The correspondent wrote:
“In my job for the University, I am often alone in my efforts to convince the management and trustees of the system of the need for a comprehensive compliance initiative.
“In a presentation to the Trustees, I explained specifically about the FCPA ramifications of our international activity. I also submitted a formal proposal carefully outlining the needs, steps, rewards, penalties, and cost estimates. Unfortunately, funding is not forthcoming.
“It is hard to believe that an institution as large as the University does not have a compliance hotline, let alone a compliance program. However, your blog entry has inspired me to renew my quest once again.”
* * *
That feeling of “going it alone” is a common one for compliance officers. If you have felt this way, you are not alone (ironically). You might be too isolated, but you are not alone. An occupational hazard, the question is how to face it, unless it’s already dangerous or career suicide. No compliance officers must be a martyr to the cause.
So a suggested step one: Stay Connected. It’s critical to morale and to refusing to give in or give up. By the way, it’s not just us: Advocates for many good causes say the same thing.
Sharing your obstacles via a blog, as you did, connects COs to each other. Consider joining a compliance association or pioneer better-networked compliance communities wherever you live, like Guanajuato, Mexico, China or Anywhere USA.
In addition to morale boosting, other compliance officers usually have practical advice. In that spirit, here are three pieces of advice from me, and hopefully others will write in, as we all stick together:
- Asking an organization to launch a whole compliance program at once can be too much. It happens all the time. Run the risks and build on small steps, wherever possible.
- Have an ally-building strategy, in this case among students or faculty or one like-minded Dean. A recent boot camp for students generated interest and drew in local COs.
- Explain patiently but firmly using case studies what laws may be violated and the risks of prosecution. Though they wear the ‘halo’ of academia, universities are not exempt from terrible scandals or from regulations requiring compliance programs. Then you can explain the positives.
Thanks again for your letter. Though feeling alone sometimes, please stay connected.
Michael Scher is a contributing editor of the FCPA Blog. He has over three decades of experience as a senior compliance officer and attorney for international transactions. He is affiliated with ethiXbase, the owner of the FCPA Blog. He can be contacted here.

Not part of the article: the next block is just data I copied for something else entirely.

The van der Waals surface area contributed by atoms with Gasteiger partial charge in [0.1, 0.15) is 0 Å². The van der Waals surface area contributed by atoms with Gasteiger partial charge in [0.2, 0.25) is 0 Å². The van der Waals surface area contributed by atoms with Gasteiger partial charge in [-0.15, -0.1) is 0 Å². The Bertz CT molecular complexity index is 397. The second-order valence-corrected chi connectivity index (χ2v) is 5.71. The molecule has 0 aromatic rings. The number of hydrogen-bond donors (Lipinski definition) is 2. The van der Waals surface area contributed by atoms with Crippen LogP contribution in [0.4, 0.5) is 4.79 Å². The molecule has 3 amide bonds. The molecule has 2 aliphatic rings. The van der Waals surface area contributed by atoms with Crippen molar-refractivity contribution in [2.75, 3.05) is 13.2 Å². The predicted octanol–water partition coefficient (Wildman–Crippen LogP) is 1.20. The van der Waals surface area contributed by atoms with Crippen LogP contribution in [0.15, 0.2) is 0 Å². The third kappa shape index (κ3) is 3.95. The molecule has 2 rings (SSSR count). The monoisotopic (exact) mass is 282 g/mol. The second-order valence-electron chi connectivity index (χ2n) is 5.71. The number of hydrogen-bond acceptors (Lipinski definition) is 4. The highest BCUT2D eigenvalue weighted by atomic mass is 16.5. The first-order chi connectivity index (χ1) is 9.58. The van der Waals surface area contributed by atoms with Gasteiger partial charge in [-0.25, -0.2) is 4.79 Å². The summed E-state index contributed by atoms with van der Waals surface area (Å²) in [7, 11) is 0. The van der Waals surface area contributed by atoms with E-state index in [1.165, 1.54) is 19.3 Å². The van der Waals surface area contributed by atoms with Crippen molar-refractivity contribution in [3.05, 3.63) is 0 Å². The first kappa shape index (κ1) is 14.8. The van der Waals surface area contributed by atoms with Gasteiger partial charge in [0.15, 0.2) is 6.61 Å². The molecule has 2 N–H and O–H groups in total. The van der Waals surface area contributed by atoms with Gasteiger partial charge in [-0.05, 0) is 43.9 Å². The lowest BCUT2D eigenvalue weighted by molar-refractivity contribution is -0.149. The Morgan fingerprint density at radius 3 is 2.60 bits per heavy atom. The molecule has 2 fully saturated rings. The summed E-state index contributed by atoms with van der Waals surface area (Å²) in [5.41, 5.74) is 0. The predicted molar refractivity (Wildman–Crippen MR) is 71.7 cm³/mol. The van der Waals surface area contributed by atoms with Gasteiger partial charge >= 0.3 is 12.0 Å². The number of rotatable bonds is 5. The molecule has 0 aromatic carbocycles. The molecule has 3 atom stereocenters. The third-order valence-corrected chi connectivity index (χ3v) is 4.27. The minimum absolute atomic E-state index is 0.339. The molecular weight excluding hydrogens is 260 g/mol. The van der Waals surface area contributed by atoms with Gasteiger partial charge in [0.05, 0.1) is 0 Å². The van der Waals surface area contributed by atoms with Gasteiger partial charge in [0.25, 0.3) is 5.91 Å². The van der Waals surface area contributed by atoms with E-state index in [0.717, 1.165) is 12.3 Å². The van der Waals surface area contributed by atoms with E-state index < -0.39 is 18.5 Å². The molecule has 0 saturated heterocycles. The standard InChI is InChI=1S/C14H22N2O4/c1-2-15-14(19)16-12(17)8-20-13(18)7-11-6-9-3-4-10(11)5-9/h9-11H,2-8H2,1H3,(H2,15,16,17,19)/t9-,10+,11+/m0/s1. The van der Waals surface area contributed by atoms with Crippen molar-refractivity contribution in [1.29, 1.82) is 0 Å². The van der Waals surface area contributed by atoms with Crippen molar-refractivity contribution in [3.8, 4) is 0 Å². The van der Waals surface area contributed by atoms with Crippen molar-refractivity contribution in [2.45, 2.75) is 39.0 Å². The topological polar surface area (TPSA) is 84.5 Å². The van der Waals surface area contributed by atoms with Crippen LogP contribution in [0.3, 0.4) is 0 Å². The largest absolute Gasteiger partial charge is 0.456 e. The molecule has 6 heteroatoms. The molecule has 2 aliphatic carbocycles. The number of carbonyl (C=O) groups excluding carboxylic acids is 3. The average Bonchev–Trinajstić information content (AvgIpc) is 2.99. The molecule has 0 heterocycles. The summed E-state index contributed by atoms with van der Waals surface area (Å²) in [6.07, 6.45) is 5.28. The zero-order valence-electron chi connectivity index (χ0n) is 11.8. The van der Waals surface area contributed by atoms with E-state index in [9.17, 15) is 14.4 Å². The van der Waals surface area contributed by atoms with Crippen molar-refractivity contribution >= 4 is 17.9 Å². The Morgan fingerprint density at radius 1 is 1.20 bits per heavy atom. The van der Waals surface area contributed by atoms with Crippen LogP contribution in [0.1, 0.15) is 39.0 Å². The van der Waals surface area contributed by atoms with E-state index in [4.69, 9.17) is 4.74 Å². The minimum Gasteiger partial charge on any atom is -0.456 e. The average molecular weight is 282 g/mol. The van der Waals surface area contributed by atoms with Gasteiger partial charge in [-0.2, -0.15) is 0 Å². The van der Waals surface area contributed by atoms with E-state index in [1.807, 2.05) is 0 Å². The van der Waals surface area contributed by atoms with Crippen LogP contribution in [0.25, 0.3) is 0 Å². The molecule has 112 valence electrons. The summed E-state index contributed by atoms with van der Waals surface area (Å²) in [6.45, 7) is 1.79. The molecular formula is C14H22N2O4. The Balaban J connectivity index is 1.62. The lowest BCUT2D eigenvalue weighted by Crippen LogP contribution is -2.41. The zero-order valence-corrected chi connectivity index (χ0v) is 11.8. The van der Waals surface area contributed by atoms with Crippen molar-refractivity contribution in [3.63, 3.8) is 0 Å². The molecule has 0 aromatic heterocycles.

Unfortunately most companies try to analyze risk based on dollars. If the cost of implementing a full blown compliance program (import, export, FCPA, etc…) taps into revenue good luck obtaining funding. What many of the leaders do not understand is that the fines and penalties go directly to the bottom line, on the other hand perhaps they do understand this and are willing to take the risk – moving the violation to willful, which then moves the fines and penalties to criminal.
As regulations continue to change to better meet the needs of the global community as will enforcement. Thus I end with this: to all CEO's, CFO's and Boards – take heed of the importance of a full blown compliance program take the time to learn the requirements of Import, Export, FCPA, etc…. understand your companies practices surrounding these requirements ensure your annual budget allows for Compliance.
Are your products marked with proper Country of Origin? Have you aligned your inter-company transfer pricing with the rules of Valuation? Do you know who you are doing business with?
This story sounds familiar and it is one I have heard a number times from fellow practitioners. Compliance can seem like a lonely practice especially if you are not working in a large organisation with an in-house compliance team to share with. Convincing the Board or Chief Execs to part with money is a hard job, especially where the return on investment is difficult to demonstrate. Do you job right and no one in the business notices a thing so was it money well spent? Do your job wrong and the business has issues which are then your fault.
My suggestion is to continue to try to educate the decision makers. Planning an awareness training you can run cheaply which shows their heads are on the block can work. Regarding the loneliness, finding a local group of compliance officers you can network with will help. You get someone to talk to and they may have some good suggestions on how to tackle your issues.
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